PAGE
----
Mr. Children

Mr. Children
From left to right: Kazutoshi Sakurai, Hideya Suzuki, Keisuke Nakagawa, and Kenichi Tahara
Background information
OriginShibuya, Tokyo, Japan
Years active1989–1997
LabelsToy's Factory
MembersKazutoshi Sakurai (Vocals)
Kenichi Tahara (Guitar)
Keisuke Nakagawa (Bass)
Hideya Suzuki (Drums)

Mr. Children (ミスターチルドレン, Misutā Chirudoren), commonly referred to by their contracted nickname "Misu-Chiru" (ミスチル)) is a Japanese pop rock band formed in 1989 by Kazutoshi Sakurai, Kenichi Tahara, Keisuke Nakagawa, and Hideya Suzuki. They made their major debut in 1992. As a group, they are one of the best selling artists in Japan and one of the most successful Japanese rock artists, having sold over 50 million records[1] and creating the "Mis-chil Phenomenon" (ミスチル現象) in the mid-1990s in Japan. They held the record for the highest first week sales of a single in Japan for 15 years, with 1.2 million copies of their 10th single "Namonaki Uta" (名もなき詩),[2] have 30 consecutive number 1 singles,[3] replaced Glay as the all-male band (with 3 or more members) to have the most number 1 albums on the Oricon charts,[4] and won the Japan Record Award in 1994 for "Innocent World" and in 2004 for "Sign". As of 2012, Mr. Children has published fifteen original studio albums and 34 physical singles, along with five compilations, a live album, and fifteen home video releases.

The band's music is mainly composed and written by lead singer Sakurai, with the exception of the Suzuki-penned songs "Asia" and "#2601" from the albums Atomic Heart and Discovery, and occasional collaborative song writing with producer Takeshi Kobayashi.[a].

In 2012 they celebrated their 20th debut anniversary by releasing dual best album titled Mr. Children 2001–2005 <micro> and Mr. Children 2005–2010 <macro>. Both albums dominated the best-selling album category in the 2012 Oricon yearly chart, selling over 2.5 million copies. Mr.Children has become the third artists who achieved TOP 2 spots on the yearly album ranking, and this is the first time in 14 years for any artist to achieve this. Moreover, [(An Imitation) Blood Orange], an album of new material released in November 2012, debuted No.1 on the Oricon Chart—at the end of the year, all three albums released that year were in the Top 10 best selling albums of 2012.

In 2015, Mr. Children was named No.1 Concert Mobilization Power Ranking based on the overall number of people whom attended their performances during 2015 in Japan, mobilizing 1,119,000 fans (36 concerts) [5]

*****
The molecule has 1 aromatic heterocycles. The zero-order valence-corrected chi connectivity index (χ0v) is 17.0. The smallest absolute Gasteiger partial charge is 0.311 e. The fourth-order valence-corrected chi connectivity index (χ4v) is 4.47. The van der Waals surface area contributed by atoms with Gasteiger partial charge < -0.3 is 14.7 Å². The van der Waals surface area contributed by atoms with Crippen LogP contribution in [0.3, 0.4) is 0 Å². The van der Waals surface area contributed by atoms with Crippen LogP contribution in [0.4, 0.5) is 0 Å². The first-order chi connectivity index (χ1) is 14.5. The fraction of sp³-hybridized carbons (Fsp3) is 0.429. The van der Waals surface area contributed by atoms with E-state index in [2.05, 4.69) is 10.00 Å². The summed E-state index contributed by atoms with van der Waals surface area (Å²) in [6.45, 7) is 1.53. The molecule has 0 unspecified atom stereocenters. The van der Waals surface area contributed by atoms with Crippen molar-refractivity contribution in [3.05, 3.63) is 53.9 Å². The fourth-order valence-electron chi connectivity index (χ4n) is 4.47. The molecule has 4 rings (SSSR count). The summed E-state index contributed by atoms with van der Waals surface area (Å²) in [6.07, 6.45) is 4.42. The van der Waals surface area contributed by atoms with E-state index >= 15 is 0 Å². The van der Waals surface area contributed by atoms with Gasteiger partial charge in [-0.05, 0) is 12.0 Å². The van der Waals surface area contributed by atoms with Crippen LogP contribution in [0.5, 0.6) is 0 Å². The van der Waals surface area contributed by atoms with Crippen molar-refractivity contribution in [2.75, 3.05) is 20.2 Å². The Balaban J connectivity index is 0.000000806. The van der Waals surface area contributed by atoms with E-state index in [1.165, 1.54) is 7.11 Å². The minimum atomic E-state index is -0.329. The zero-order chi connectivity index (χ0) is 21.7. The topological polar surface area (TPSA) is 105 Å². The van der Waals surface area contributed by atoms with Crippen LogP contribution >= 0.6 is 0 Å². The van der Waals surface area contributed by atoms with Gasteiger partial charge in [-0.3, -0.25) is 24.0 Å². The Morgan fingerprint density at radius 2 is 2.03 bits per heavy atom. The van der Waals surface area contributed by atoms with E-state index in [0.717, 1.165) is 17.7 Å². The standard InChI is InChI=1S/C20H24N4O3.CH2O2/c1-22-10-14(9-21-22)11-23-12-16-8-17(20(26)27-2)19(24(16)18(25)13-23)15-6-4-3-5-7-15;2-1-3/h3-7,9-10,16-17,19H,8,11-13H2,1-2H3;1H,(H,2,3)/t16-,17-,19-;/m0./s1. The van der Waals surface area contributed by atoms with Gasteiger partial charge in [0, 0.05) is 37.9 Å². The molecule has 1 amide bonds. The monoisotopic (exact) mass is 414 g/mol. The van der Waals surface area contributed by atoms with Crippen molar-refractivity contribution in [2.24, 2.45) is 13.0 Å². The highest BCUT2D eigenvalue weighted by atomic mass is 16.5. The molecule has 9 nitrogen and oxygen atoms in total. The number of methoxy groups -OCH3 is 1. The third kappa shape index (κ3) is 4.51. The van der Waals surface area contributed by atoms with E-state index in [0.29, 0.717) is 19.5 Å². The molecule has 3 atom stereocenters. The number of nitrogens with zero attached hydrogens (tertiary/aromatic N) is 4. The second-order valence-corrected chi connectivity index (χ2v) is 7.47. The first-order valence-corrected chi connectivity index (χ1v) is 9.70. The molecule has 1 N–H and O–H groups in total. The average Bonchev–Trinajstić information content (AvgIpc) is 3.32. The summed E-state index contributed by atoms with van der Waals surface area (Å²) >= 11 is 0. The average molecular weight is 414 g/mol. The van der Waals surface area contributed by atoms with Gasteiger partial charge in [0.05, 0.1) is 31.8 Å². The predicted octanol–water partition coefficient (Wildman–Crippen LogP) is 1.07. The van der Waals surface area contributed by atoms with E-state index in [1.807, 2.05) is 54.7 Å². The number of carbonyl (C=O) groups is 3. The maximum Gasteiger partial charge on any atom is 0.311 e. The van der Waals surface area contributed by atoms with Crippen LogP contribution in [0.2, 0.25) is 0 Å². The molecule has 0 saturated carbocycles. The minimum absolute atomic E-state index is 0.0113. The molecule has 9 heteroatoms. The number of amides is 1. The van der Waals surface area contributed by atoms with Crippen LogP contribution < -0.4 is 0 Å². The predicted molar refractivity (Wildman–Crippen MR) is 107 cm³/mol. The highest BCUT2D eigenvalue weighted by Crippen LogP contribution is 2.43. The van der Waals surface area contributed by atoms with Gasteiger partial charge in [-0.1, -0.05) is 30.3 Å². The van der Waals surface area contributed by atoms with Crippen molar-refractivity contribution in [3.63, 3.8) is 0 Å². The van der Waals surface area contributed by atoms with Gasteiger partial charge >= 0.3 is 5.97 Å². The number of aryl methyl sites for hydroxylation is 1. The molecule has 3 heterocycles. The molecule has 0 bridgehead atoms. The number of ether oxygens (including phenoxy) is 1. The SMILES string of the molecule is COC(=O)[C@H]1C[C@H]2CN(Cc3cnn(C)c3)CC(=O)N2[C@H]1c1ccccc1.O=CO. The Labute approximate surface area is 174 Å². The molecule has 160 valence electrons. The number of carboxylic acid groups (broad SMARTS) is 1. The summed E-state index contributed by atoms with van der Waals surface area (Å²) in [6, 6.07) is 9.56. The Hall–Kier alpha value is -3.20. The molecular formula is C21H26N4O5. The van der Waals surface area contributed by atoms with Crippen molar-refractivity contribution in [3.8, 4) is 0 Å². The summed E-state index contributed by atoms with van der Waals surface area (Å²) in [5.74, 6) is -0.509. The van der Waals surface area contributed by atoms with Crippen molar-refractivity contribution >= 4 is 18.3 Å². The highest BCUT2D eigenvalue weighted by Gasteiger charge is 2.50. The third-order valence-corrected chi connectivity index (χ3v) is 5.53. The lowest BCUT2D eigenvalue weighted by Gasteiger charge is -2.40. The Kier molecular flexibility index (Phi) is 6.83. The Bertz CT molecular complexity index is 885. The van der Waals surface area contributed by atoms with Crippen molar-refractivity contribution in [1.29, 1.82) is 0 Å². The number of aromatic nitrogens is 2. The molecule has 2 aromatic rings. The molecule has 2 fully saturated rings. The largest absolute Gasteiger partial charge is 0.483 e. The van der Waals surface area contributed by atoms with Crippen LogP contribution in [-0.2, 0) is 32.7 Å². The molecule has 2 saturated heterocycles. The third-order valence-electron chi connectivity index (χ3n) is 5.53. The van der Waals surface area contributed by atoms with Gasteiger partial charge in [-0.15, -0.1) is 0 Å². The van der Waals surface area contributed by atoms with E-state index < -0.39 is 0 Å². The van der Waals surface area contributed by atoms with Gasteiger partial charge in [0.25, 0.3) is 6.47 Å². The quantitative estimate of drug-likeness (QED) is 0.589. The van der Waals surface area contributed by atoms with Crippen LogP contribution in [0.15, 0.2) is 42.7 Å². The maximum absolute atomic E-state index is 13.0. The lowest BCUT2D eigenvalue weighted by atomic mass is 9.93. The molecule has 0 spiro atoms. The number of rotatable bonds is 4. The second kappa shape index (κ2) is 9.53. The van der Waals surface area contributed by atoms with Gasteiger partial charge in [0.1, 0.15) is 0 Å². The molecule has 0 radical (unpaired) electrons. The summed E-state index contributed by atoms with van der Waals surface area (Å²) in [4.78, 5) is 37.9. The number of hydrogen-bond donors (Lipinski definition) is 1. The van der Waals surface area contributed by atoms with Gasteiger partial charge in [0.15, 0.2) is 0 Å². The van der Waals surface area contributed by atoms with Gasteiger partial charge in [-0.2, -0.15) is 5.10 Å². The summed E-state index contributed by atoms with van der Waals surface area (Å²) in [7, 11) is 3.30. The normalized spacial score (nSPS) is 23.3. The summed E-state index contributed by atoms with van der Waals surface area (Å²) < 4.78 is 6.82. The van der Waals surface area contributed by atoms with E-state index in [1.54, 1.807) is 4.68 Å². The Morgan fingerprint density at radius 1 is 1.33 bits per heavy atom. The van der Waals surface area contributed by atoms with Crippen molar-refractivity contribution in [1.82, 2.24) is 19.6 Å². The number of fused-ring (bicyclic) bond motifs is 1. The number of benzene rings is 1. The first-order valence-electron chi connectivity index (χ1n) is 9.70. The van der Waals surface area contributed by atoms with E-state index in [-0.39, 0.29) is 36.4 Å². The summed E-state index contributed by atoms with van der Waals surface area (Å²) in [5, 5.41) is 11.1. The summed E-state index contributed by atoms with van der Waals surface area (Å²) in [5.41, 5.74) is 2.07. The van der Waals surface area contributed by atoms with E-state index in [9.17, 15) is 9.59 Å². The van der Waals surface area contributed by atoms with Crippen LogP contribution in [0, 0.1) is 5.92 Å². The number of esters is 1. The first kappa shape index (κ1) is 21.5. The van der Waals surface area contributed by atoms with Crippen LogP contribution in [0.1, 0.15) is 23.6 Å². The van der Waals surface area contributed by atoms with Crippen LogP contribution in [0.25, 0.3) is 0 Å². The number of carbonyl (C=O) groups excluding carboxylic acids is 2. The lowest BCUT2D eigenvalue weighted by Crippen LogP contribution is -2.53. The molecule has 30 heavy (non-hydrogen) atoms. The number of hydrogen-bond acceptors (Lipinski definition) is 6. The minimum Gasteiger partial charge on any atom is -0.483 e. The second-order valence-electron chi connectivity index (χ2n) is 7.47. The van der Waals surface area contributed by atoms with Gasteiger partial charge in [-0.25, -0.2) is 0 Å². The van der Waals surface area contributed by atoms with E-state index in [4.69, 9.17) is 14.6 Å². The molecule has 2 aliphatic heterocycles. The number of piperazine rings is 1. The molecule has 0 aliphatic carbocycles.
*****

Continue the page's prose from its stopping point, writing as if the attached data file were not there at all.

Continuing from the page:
The group's members first met in the year of 1987, when Sakurai, Tahara and Nakagawa were in The Walls,[6][7] which was originally influenced by the band Echoes. The frontman of Echoes, Jinsei Tsuji, was a political activist, and because of this, The Walls too became a political band. Drummer Hideya Suzuki was not an original member of The Walls. When the original drummer departed, the band recruited Suzuki, who went to the same school as the other members.[7] In late 1988, The Walls disintegrated, while the remaining members formed Mr. Children in early 1989. The name of Mr. Children supposedly came about during a talk in a dinner, in which the group thought the word "children" had a nice ring to it, but because they were no longer children themselves, they decided to add Mr. in front of it.[6] They credit this change as a new way they started to look at the group.[7]

After changing their name and overall sound, Mr. Children auditioned at a music club called La Mama, failing to pass the first time, but passing a second audition to play at the club. After playing in the club, they were asked to try and debut as professionals. Mr. Children sent out five demo tapes; all failed to generate record label interest, and the group took a three-month hiatus in 1991. Hideya Suzuki worked as a receptionist at an economy hotel, while Kazutoshi Sakurai worked with his father who owned a construction company.[8] When they returned, the group created a sixth demo tape and caught the attention of Toy's Factory. The label signed the group and had them play as the opening act for the rock group Jun Sky Walkers. It was also during this time that they were introduced to their long-time friend and producer Takeshi Kobayashi. Kobayashi was already known in the music industry as a music composer for Keisuke Kuwata of Southern All Stars and Kyōko Koizumi.[7]


On May 10, 1992, Mr. Children's debut album, Everything, was released and represented the long journey they took to get to this point. Three months later their first single "Kimi ga Ita Natsu" (君がいた夏) was released on August 21, 1992. After the release of the single the group held two tours for the album, both held between September 23, 1992 and November 5 of the same year, the '92 Everything Tour comprising ten and the '92 Your Everything Tour consisting of twelve performances. To cap off the year and lead them into the next, Mr. Children released their second album, Kind of Love and their second single "Dakishimetai" (抱きしめたい) on December 1, 1992. "Dakishimetai" was later used as an insert song for the Japanese drama Pure (ピュア).[9] Shortly after, a new tour called '92–93 Kind of Love Tour started and lasted from December 7, 1992 till January 25, 1993.